It’s relatively easy to create a visible watermark using many image editing programs, but there are stand alone applications for both the Mac and Windows platform that work amazingly well and are really inexpensive. iWatermark from Plum Amazing Software is an incredible bargain at only US$18.00. Wondering how to create a visible watermark in iPhoto? iWatermark is the perfect companion for iPhoto or any other image editing software that does not have a text tool. iWatermark can place either a text, or image based watermark on one, or a folder full of images, and it can even resize a folder full of images or convert the file format in a single operation.

Invisible or digital watermark by DIGIMARC

An invisible or digital watermark is created when data is embedded into an image that is virtually invisible to the human eye. Once embedded, The digital watermark persists through file copying, format changes, encryption and decryption, and image manipulations such as editing, cropping, compression and decompression — all without affecting the quality of the image or the enjoyment of its viewers. It is virtually impossible to remove.
Creating a digital watermark is as easy as creating a visible one; You will need Photoshop or Photoshop Elements and you will have to subscribe to a digital watermarking service like Digimarc. What was once extremely expensive, is now more affordable with Digimarc for Images now offering annual subscriptions for as little as The Basic Edition at US$49.00 (up to 1,000 images). The Professional Edition (US$99.00 up to 2,000 images) and the Small Business Edition(US$499.00 up to 5,000 images) also benefit from the Digimarc Search Service.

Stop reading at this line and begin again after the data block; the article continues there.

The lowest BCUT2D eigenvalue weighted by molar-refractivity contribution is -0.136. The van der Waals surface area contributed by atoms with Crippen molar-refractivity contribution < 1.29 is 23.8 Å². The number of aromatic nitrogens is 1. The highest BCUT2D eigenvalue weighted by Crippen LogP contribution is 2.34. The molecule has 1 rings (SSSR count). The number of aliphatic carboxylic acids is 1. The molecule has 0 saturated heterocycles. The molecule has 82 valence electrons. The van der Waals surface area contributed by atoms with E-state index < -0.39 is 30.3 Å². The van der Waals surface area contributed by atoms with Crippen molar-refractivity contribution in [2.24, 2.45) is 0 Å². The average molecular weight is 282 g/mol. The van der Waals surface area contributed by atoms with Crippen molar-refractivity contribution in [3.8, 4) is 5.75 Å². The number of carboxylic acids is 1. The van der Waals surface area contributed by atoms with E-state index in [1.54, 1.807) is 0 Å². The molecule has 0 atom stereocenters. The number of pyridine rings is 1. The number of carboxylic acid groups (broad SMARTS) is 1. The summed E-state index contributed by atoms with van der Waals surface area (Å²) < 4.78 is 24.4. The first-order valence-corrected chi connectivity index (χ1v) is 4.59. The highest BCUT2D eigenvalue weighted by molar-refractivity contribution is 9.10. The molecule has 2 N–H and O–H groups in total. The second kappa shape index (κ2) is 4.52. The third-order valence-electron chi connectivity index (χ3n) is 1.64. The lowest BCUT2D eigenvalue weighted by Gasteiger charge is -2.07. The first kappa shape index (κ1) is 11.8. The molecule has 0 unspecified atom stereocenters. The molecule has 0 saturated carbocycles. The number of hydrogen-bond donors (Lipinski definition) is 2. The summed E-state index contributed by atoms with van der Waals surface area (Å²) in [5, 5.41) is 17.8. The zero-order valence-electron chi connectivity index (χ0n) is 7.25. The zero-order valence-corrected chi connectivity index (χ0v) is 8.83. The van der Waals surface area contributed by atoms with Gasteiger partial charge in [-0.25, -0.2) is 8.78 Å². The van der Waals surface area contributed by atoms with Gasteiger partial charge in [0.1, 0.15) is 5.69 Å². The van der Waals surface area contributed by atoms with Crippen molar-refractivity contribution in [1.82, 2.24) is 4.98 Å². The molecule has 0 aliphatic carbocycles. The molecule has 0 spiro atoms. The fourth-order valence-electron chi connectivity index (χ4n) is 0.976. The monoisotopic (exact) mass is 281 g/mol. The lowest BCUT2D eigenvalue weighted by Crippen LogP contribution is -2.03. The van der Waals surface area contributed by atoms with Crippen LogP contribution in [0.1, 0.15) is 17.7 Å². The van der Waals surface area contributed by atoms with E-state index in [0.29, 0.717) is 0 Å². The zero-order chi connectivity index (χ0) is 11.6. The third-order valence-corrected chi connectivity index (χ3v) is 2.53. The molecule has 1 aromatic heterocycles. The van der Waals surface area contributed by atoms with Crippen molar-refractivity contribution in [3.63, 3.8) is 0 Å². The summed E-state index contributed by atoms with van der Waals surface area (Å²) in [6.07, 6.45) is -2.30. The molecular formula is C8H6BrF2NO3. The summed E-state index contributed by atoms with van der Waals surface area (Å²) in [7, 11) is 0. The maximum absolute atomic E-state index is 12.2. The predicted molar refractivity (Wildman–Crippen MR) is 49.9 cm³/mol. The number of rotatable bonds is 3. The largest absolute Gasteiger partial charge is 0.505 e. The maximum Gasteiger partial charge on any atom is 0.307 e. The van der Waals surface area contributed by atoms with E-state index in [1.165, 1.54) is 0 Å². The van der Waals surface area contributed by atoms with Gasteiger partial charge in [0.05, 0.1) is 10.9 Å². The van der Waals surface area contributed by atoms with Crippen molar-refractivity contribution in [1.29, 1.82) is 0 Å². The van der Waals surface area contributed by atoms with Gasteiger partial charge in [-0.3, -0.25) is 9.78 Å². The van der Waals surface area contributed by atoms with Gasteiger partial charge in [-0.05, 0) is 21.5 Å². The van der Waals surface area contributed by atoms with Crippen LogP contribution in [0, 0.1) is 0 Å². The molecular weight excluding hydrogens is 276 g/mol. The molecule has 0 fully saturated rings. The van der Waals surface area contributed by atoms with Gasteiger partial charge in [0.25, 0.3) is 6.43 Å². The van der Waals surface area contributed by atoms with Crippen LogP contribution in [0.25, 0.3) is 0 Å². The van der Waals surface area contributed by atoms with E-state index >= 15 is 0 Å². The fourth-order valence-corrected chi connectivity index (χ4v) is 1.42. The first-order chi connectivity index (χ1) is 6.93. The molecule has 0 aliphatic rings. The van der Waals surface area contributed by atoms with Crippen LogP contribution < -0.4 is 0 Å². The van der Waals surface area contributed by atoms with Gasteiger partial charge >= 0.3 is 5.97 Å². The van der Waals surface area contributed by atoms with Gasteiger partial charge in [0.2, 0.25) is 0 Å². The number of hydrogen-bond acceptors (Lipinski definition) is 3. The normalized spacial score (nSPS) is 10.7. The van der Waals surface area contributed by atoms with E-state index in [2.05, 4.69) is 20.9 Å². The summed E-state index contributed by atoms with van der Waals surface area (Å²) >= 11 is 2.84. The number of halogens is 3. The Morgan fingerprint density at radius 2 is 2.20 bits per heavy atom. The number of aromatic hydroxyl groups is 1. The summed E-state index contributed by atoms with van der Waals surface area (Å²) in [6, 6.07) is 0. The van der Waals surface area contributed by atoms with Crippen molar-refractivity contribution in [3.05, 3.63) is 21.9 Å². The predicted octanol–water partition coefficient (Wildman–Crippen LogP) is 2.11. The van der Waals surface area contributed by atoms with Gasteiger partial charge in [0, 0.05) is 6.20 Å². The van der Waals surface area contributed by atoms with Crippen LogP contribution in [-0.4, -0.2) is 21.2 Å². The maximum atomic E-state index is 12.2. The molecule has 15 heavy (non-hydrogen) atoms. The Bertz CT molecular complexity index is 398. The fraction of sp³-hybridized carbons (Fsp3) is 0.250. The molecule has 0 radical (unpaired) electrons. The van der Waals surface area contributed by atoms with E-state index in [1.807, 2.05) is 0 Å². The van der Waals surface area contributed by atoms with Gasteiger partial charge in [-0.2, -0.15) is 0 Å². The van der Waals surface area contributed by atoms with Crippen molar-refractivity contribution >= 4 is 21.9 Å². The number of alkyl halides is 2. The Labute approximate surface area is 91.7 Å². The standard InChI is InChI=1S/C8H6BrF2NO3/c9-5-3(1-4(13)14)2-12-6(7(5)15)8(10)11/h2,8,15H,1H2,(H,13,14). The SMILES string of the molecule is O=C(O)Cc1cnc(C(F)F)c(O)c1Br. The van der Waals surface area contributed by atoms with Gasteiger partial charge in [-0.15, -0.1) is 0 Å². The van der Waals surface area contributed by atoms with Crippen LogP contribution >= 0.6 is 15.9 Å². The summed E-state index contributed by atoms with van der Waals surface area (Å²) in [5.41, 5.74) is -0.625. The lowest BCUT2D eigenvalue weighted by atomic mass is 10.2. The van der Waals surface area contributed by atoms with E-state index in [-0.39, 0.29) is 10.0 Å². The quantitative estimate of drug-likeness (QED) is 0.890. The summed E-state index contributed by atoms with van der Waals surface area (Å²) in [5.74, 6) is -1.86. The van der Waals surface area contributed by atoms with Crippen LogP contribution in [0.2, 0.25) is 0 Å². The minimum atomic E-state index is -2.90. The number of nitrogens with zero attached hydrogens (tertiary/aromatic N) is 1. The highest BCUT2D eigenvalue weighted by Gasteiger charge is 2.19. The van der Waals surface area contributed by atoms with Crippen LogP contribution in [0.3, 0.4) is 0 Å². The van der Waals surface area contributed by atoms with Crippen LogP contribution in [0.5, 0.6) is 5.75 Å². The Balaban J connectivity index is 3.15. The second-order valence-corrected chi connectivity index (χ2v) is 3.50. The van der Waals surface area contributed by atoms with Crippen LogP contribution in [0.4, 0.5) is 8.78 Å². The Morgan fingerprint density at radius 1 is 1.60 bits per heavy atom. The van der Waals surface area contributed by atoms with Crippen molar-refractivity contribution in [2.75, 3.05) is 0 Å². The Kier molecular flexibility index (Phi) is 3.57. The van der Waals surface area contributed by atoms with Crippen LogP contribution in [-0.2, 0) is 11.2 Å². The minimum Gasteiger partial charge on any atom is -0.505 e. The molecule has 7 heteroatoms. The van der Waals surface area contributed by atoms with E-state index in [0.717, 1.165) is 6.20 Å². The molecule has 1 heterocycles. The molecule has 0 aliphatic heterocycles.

The Digimarc Search Service constantly crawls the web, scanning billions of images each year to locate digital watermarked images. The service helps you to  know where your images are used on the web, ensure you are fairly compensated for the use of your images and monitor that the right images are being used on the right sites at the right time. There are many factors that determine the successful discovery of an image — including how deeply an image is buried within a particular website, and the number of sites which the image is posted. The more images you digitally watermark that make their way onto the Web, the more likely Digimarc Search Service will find them. If you have only three images online, they won't be as easy to find. Likewise, if you upload your images to a website and nobody re-posts them, your chances of being immediately found are minimal. Depending on these factors, it could take one to six months to isolate a website where one of your digitally watermarked images is used with, or without your permission. As a general rule of thumb, websites with higher traffic get indexed first. Small Business and Enterprise customers can employ the Directed Search option, where specific sites are directly targeted. This is especially useful if your images regularly appear on pages that receive less traffic, or you want to monitor potentially offending websites. All URLs in your Directed Search list are crawled every month.

I am diving right into my Small Business Edition Digimarc for Images, and will report my findings here from time to time.

SAVE 30% OFF the regular DIGIMARC FOR IMAGES annual fee by entering the coupon code "naturephotography" at the check-out.

WIN a ONE YEAR PROFFESSIONAL EDITION DIGIMARC FOR IMAGES subscription. Subscribe to my newsletter at the top of the column to the right of this post before December 15th, 2010 and you are automatically entered to win a one year Professional Edition Digimarc for Images account worth US$99.00.

Great FREE Gear Giveaway Continues